Critical Overview

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In the last three weeks of January 1973, Sexton wrote all of the poems in The Awful Rowing Toward God, including “Courage.” Though many of her friends, including poet James Wright, made unfavorable comments about the manuscript as a whole, Sexton submitted it anyway, and it was accepted for publication. The collection received mostly negative reviews. Reviewing the book for Modern Poetry Studies, Steven Gould Axelrod writes, “These poems resemble episodes of consciousness rather than completed, unified objects.” Axelrod, like many others, argued that the poems “should be seen as psychological jottings and prophetic notes.” Sexton’s close friend, poet Maxine Kumin, points out that the poems were written in an almost manic phase of Sexton’s life and agrees with Axelrod, noting, “There is no psychic distance between the poet and the poem.” Critic Kathleen Nichols makes no judgment as to the aesthetic value of the poems; rather, she considers them as evidence of Sexton’s “poetic descent into the unconscious.” Nichols claims that “What she imaginatively attains at the end of the volume is a wish-fulfilling reunion with her lost soul or ‘divine’ father on a sigh-shaped island floating in and surrounded by the archetypal amniotic fluid of her preconscious, maternal origins.” Caroline King Barnard Hall, in her book-length study of Sexton, notes that Sexton admitted in her letters that the poems in the collection are “raw” and “unworked.” Hall notes, “Creation of a dramatic situation by which to realize theme is another strength of many of Sexton’s best poems.” However, Hall concedes that “Such strengths are largely absent from The Awful Rowing Toward God.”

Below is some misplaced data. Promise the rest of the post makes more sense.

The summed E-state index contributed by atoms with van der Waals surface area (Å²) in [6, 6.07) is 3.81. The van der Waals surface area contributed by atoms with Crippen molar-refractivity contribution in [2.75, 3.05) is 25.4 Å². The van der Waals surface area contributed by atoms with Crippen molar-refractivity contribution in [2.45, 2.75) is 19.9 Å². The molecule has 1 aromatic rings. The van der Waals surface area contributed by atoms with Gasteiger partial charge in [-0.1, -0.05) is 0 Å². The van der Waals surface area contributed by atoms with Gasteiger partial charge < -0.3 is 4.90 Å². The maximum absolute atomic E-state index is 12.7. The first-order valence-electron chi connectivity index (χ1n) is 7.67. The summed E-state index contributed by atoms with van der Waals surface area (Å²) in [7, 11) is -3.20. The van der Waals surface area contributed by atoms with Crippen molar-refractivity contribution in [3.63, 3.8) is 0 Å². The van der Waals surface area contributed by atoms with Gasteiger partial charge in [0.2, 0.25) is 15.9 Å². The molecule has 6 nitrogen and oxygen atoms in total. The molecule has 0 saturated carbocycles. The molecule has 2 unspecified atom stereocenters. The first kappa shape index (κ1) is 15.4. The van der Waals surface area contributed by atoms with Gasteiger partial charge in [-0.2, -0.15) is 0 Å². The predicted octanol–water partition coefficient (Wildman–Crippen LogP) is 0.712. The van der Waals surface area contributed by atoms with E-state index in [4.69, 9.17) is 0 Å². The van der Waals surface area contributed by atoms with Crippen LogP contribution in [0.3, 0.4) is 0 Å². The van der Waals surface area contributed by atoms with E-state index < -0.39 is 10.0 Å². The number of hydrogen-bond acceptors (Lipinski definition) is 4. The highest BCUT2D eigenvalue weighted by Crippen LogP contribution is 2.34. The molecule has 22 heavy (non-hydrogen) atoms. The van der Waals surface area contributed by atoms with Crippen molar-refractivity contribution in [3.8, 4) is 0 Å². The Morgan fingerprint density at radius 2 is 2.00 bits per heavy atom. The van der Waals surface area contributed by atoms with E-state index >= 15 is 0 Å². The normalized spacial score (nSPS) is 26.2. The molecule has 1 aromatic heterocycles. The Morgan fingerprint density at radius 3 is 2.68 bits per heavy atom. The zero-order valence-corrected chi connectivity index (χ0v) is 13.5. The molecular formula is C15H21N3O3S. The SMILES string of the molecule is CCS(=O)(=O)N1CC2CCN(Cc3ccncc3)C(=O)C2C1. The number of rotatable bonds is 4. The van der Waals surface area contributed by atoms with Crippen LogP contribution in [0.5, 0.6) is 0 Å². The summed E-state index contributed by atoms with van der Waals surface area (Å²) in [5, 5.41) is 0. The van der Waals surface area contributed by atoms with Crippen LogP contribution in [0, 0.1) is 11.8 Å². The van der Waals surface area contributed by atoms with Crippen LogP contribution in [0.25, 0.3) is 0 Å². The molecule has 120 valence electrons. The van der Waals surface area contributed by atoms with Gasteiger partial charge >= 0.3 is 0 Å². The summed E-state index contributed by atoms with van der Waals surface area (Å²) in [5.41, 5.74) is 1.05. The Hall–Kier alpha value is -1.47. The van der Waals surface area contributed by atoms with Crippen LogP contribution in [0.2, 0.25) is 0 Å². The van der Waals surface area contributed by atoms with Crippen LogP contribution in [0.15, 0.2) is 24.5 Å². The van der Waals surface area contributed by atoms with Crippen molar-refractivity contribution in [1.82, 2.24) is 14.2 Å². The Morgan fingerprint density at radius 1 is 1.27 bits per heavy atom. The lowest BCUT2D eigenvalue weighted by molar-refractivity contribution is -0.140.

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Essays and Criticism